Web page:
Tuesday, November 30, 2010


Here are the slides for the talk I gave at nerdnite. I brought a bunch of food: boiled acorns, boiled burdock, pickled japanese knotweed, pickled purslane -- the usual fare. Expected to go home with most of it but the crowd ate it up. I mean, the acorns were boiled not nearly long enough to remove all the tannins, but at least one person was loving them anyhow...said they were "addictive". The biggest praise Cambridge acorns have ever received.

Hot potato 2 is coming up. To that end, I will hop the apple fence one last time tonight to see if there are any stragglers left on the ground that have not been beaten too badly by the frosts, and I will step foot into Trader Joe's and plunk down some cash for the cheapest wine in town. Hopefully I'll also find some time to tickle the ivories too. I am working my way through the Goldberg Variations..see how many times I can cycle through the full set this winter. Anything to procrastinate the manual grunt work required for moving into the new apartment.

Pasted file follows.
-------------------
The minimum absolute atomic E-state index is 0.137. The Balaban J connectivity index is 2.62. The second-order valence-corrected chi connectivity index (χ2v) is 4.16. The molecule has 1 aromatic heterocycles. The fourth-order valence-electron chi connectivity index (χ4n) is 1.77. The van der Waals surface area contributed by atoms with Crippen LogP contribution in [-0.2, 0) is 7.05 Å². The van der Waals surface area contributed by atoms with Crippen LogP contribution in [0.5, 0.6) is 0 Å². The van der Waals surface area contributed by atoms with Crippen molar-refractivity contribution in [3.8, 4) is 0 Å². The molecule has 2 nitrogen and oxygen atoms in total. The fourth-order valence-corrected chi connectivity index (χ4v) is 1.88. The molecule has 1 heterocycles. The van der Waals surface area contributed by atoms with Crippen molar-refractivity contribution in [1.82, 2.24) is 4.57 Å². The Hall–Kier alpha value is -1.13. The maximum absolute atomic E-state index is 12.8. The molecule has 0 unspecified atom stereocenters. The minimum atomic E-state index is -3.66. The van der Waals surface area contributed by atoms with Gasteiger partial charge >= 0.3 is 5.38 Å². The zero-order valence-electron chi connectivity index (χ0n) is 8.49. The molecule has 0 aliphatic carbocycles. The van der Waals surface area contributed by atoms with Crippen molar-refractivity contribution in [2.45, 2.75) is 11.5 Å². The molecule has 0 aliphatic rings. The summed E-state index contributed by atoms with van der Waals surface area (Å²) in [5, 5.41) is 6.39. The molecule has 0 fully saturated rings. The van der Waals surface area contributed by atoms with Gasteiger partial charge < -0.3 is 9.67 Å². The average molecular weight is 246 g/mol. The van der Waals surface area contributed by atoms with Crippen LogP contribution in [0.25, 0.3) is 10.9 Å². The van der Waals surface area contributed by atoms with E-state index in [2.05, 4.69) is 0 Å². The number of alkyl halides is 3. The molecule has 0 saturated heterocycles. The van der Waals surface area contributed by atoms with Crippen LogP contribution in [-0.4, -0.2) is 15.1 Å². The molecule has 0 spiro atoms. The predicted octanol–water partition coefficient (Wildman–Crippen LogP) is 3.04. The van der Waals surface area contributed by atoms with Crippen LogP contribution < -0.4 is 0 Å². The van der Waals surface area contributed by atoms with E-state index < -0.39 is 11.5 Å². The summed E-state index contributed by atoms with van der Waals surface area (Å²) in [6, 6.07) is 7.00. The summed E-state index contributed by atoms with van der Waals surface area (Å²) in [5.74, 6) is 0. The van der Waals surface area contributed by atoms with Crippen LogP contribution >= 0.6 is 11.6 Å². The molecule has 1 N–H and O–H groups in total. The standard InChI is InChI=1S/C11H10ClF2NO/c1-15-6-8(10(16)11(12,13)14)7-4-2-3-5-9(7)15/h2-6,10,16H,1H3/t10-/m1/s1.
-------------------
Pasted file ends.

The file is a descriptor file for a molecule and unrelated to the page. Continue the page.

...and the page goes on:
Wednesday, November 17, 2010

Not quite Thoreau (thorough)

Thoreau recorded extensive notes of what was flowering/fruiting/etc when. In that vein I'll offer a highly abbreviated recording: black nightshade still to be found, as well as burdock and lamb's quarters and apples.

Friday, November 5, 2010


As always with a new plant that I look up, there are conflicting reports on edibility. Last night at a really great lecture by the new director of the Arboretum, I was reminded to look up that orange thread-like plant that grows on other plants along the Charles River. I did, and found it: it is called dodder. Enough web sites say it is edible, and one that even says it's full of beta-carotene. Look out Charles River weird orange parasitic plants!